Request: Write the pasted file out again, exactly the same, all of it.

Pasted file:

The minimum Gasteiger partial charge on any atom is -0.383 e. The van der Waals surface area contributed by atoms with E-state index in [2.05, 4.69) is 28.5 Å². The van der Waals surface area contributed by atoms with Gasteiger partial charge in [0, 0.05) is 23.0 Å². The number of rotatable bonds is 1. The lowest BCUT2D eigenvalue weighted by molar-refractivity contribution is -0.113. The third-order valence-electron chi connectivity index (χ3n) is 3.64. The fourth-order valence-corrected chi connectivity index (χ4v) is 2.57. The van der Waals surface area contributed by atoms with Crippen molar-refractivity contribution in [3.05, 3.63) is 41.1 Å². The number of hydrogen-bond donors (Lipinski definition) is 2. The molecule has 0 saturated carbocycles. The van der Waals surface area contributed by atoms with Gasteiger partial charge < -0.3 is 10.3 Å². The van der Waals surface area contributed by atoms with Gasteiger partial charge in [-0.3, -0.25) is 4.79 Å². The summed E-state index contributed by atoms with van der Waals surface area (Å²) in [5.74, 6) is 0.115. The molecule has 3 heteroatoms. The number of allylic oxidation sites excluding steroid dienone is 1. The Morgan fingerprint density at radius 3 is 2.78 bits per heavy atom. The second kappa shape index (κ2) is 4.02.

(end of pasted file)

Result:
The minimum Gasteiger partial charge on any atom is -0.383 e. The van der Waals surface area contributed by atoms with E-state index in [2.05, 4.69) is 28.5 Å². The van der Waals surface area contributed by atoms with Gasteiger partial charge in [0, 0.05) is 23.0 Å². The number of rotatable bonds is 1. The lowest BCUT2D eigenvalue weighted by molar-refractivity contribution is -0.113. The third-order valence-electron chi connectivity index (χ3n) is 3.64. The fourth-order valence-corrected chi connectivity index (χ4v) is 2.57. The van der Waals surface area contributed by atoms with Crippen molar-refractivity contribution in [3.05, 3.63) is 41.1 Å². The number of hydrogen-bond donors (Lipinski definition) is 2. The molecule has 0 saturated carbocycles. The van der Waals surface area contributed by atoms with Gasteiger partial charge < -0.3 is 10.3 Å². The van der Waals surface area contributed by atoms with Gasteiger partial charge in [-0.3, -0.25) is 4.79 Å². The summed E-state index contributed by atoms with van der Waals surface area (Å²) in [5.74, 6) is 0.115. The molecule has 3 heteroatoms. The number of allylic oxidation sites excluding steroid dienone is 1. The Morgan fingerprint density at radius 3 is 2.78 bits per heavy atom. The second kappa shape index (κ2) is 4.02.